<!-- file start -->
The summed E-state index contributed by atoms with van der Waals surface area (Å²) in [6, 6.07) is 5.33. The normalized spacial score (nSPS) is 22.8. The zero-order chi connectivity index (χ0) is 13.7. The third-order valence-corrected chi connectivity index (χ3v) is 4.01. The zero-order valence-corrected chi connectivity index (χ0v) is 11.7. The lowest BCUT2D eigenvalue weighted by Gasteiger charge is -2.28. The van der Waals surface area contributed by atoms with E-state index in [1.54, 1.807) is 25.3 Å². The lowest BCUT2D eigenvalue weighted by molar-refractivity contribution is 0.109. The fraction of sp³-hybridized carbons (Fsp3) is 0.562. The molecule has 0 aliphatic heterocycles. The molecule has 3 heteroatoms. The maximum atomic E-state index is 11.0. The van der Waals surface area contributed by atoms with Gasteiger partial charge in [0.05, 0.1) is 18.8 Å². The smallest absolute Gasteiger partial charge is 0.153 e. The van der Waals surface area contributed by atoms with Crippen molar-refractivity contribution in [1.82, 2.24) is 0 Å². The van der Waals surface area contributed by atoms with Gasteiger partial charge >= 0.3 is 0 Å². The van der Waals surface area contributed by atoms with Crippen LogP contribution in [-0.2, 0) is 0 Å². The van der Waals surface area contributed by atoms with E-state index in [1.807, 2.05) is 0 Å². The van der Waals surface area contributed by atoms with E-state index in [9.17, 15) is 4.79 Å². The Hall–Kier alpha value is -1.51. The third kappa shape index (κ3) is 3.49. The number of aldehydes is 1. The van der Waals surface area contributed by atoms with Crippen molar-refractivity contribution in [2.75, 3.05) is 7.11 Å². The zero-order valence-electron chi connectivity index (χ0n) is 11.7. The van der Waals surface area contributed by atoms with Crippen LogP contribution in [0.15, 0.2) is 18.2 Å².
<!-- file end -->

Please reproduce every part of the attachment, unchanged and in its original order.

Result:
The summed E-state index contributed by atoms with van der Waals surface area (Å²) in [6, 6.07) is 5.33. The normalized spacial score (nSPS) is 22.8. The zero-order chi connectivity index (χ0) is 13.7. The third-order valence-corrected chi connectivity index (χ3v) is 4.01. The zero-order valence-corrected chi connectivity index (χ0v) is 11.7. The lowest BCUT2D eigenvalue weighted by Gasteiger charge is -2.28. The van der Waals surface area contributed by atoms with E-state index in [1.54, 1.807) is 25.3 Å². The lowest BCUT2D eigenvalue weighted by molar-refractivity contribution is 0.109. The fraction of sp³-hybridized carbons (Fsp3) is 0.562. The molecule has 0 aliphatic heterocycles. The molecule has 3 heteroatoms. The maximum atomic E-state index is 11.0. The van der Waals surface area contributed by atoms with Gasteiger partial charge in [0.05, 0.1) is 18.8 Å². The smallest absolute Gasteiger partial charge is 0.153 e. The van der Waals surface area contributed by atoms with Crippen molar-refractivity contribution in [1.82, 2.24) is 0 Å². The van der Waals surface area contributed by atoms with Gasteiger partial charge >= 0.3 is 0 Å². The van der Waals surface area contributed by atoms with Crippen LogP contribution in [-0.2, 0) is 0 Å². The van der Waals surface area contributed by atoms with E-state index in [1.807, 2.05) is 0 Å². The van der Waals surface area contributed by atoms with E-state index in [9.17, 15) is 4.79 Å². The Hall–Kier alpha value is -1.51. The third kappa shape index (κ3) is 3.49. The number of aldehydes is 1. The van der Waals surface area contributed by atoms with Crippen molar-refractivity contribution in [2.75, 3.05) is 7.11 Å². The zero-order valence-electron chi connectivity index (χ0n) is 11.7. The van der Waals surface area contributed by atoms with Crippen LogP contribution in [0.15, 0.2) is 18.2 Å².